COMMON AGRICULTURAL POLICY 2007 – 2013 VS. 2014 -2020

Slovakia is perceived as a leader among the European countries due to its size of farms. Despite of a high concentration of farms - up to 95.1% of the utilized agricultural land are farmed by large farms - the Slovak agriculture is considerably less productive. The reform of Common Agriculture Policy tries to develop not only the traditional role of agriculture, a food production, but shapes the face of country, affects the quality of environment and also helps to increase the potential of tourism development through the cooperation of direct payments system, capping and greening. To make a right decision in allocation of this support, it is necessary to become familiar with its advantages and disadvantages especially in Slovak agricultural conditions: Direct payments system – the use of objective criteria would ensure a more equitable and efficient use of budgetary resources in comparison to e.g. EU flat rate, where Slovakia is paid with lower direct payments than the other Member States. Objective criteria reflect the dual role of direct payments in providing income support and public goods. Capping - The primary objective of capping is to increase the downward nature of employment in animal production, or at least to maintain its current state in Member States like Slovakia, Czech Republic or Germany, where the biggest farms are located due to the historical development. In previous years, the animal production has been forgotten regarding to higher payments paid to the crop production. This unbalance could be changed by reform of Common Agriculture Policy. Greening – opponents of green rules, which should ensure the maintaining of the permanent pastures; diversification and maintaining the "ecological landscape” highlight their possible negative impacts like reduction in the competitiveness of Slovak agricultural products; decrease of potential output growth; increased costs in crop production; etc. But one of its indisputable advantage hides in the opportunity to spread the crop of soybeans and pulses that could be a rewarding alternative of possible farms losses in these increasingly hotter summers.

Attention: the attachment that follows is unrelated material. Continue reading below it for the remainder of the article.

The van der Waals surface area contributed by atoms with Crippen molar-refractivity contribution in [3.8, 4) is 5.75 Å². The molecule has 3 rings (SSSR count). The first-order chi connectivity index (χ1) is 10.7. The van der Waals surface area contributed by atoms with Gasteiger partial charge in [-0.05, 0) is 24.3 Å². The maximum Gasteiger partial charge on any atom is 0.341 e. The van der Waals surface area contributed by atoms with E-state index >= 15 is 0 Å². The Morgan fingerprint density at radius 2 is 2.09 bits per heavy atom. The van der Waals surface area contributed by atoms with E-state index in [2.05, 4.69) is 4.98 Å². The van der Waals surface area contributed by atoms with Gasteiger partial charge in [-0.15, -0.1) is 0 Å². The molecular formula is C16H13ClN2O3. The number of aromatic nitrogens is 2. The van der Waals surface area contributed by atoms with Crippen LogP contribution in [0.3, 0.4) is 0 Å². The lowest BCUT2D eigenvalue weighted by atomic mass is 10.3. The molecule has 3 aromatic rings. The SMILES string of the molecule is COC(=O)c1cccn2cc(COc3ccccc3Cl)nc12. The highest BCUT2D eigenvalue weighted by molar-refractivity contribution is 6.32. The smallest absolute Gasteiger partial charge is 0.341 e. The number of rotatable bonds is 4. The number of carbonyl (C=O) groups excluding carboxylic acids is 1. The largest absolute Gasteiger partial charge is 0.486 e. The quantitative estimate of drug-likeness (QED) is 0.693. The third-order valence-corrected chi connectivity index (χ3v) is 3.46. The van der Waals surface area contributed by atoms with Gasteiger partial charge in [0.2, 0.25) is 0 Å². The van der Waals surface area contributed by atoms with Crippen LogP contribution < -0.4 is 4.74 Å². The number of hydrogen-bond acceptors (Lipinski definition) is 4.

Issue Date:
2014
Publication Type:
Journal Article
DOI and Other Identifiers:
ISSN 2062-8269 (Other)
PURL Identifier:
http://purl.umn.edu/206847
Published in:
Acta Carolus Robertus, Volume 04, Number 2
Page range:
91-108
Total Pages:
17
Series Statement:
4
2




 Record created 2017-04-01, last modified 2017-04-27

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